So it's given me an appreciation again for working people. So if today, a Hispanic guy I've known a long time, he's in the highway patrol, he stopped by. The other night 20 farmers asked us to go to dinner. And they were just railing about Fox news and wanted to know what they could do. And it really is a good reminder that for me, that all of the stuff that we value today, our ABC's after our name, our zip codes, they don't matter at all. And I think that's what Trump, the most unlikely of all people given his ... let's see raconteur reputation, billionaire, all of that stuff, his suits, his snobbishness. But somehow he tapped into that. I don't know if it was because of the building trades or his affinity for workers in Manhattan, but whatever it was when he went around the country and said our workers, our farmers, that was very strange for Republican. And just being here. I can see that there's a lot of people who are angry at the left.

I was telling my wife, why is it we can't take a dogs on our walk around our farm? It's because of gunfire. Everywhere, every night, there's automatic gunfire. And it's from all of these rental houses out in the country. So I asked Jose, my friend in the highway patrol, I said, "Are you investigating that?" He said, "No, we don't care. It's most of this gunfire is from people scared, stiff of Antifa and protests coming down here. So they're practicing, they're putting up little targets in their backyard. They come home from work, they take their automatic pistol or AR15." And we're not talking about white militia now, we're talking about minorities who really liked guns and do not want any of that stuff coming where we live, and they wouldn't allow it.

And so I think there's a lot of opportunity for somebody young and empathetic and a lot of it's ... Let's not discount symbolism. If you have a sincere ability to connect with people of the middle class and you enjoy them and you don't just write them off as cleaner, the deplorables are irredeemable or Biden, I think called them, ugly folk and dregs. You'll be surprised how favorable the conservative agenda is for them. They like America, they like its traditions. They don't like what they see on TV with Antifa. They don't want another lecture from LeBron James, they're sick of Robert de Niro. They don't like any of that stuff, but we haven't really tapped into it yet.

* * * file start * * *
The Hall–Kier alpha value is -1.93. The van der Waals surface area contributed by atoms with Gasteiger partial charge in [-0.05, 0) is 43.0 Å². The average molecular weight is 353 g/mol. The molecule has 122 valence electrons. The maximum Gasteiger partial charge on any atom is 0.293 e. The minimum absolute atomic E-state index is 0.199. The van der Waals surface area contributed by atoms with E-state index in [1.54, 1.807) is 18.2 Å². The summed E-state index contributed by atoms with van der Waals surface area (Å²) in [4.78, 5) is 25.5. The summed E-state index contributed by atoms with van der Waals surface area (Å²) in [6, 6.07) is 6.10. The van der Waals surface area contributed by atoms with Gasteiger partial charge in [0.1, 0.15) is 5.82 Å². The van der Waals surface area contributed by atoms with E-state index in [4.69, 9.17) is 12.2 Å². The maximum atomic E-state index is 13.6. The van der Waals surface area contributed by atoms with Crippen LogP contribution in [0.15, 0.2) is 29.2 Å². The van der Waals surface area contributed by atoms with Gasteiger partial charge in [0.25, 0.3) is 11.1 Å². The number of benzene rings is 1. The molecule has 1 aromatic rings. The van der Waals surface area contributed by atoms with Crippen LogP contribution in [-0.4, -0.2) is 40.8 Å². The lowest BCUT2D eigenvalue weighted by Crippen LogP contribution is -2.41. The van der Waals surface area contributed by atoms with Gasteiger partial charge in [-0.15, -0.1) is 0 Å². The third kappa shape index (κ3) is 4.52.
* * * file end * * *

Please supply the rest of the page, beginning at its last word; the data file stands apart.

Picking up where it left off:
I think Trump sort of took a hammer and kept hammering and hammering, and then a little fisher broke in the dam and some water's coming out and somebody is going to come along with a bull bowser. When that happens, I think we're going to see some really strange things.

Brian Anderson: Here's a question from a viewer, Adrian Peters' over the weekend, he writes James Lindsay suggested that the American political scene has returned to a Federalist versus anti-federalists debate where the feds on the left are the party of tyranny for the greater good. And the anti-feds on the right are the populist nationalist groups for Liberty. So if you've seen that piece and what you would think about that argument.

Victor Davis Hanson: Well, that's a traditional argument, but I think it's even a little bit more bizarre than that because here in California, the anti-federalist are all leftist. Because they're the ones telling us we're going to have sanctuary cities, states, counties, and we don't care what federal immigration law says. This is the way it's going to be. And we're going to let the illegal immigrants vote in a Berkeley school board election. We don't care what the federal government says that citizens only can vote in an election. And as far as gun rights go, we're going to violate the second amendment and make them so hard. And remember, that's sort of what we heard in the primary from Elizabeth Warren about the Second Amendment, Kamala Harris. They sounded to me like Bull Connor. They were saying what, California is just better, here in our state or Massachusetts, is just better than this federal.